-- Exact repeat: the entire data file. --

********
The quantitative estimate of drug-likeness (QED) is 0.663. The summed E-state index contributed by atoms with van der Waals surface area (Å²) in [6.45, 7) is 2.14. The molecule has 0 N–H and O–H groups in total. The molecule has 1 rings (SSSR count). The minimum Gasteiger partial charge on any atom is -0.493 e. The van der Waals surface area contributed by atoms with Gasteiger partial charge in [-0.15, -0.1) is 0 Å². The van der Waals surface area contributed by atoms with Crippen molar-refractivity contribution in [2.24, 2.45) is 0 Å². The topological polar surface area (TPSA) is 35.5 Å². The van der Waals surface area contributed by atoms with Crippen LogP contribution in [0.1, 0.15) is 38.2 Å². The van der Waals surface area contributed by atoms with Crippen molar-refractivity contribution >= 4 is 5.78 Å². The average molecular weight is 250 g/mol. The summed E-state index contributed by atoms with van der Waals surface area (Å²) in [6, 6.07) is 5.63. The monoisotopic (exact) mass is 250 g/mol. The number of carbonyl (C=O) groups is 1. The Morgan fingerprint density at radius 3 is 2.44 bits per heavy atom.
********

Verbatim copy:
The quantitative estimate of drug-likeness (QED) is 0.663. The summed E-state index contributed by atoms with van der Waals surface area (Å²) in [6.45, 7) is 2.14. The molecule has 0 N–H and O–H groups in total. The molecule has 1 rings (SSSR count). The minimum Gasteiger partial charge on any atom is -0.493 e. The van der Waals surface area contributed by atoms with Gasteiger partial charge in [-0.15, -0.1) is 0 Å². The van der Waals surface area contributed by atoms with Crippen molar-refractivity contribution in [2.24, 2.45) is 0 Å². The topological polar surface area (TPSA) is 35.5 Å². The van der Waals surface area contributed by atoms with Crippen LogP contribution in [0.1, 0.15) is 38.2 Å². The van der Waals surface area contributed by atoms with Crippen molar-refractivity contribution >= 4 is 5.78 Å². The average molecular weight is 250 g/mol. The summed E-state index contributed by atoms with van der Waals surface area (Å²) in [6, 6.07) is 5.63. The monoisotopic (exact) mass is 250 g/mol. The number of carbonyl (C=O) groups is 1. The Morgan fingerprint density at radius 3 is 2.44 bits per heavy atom.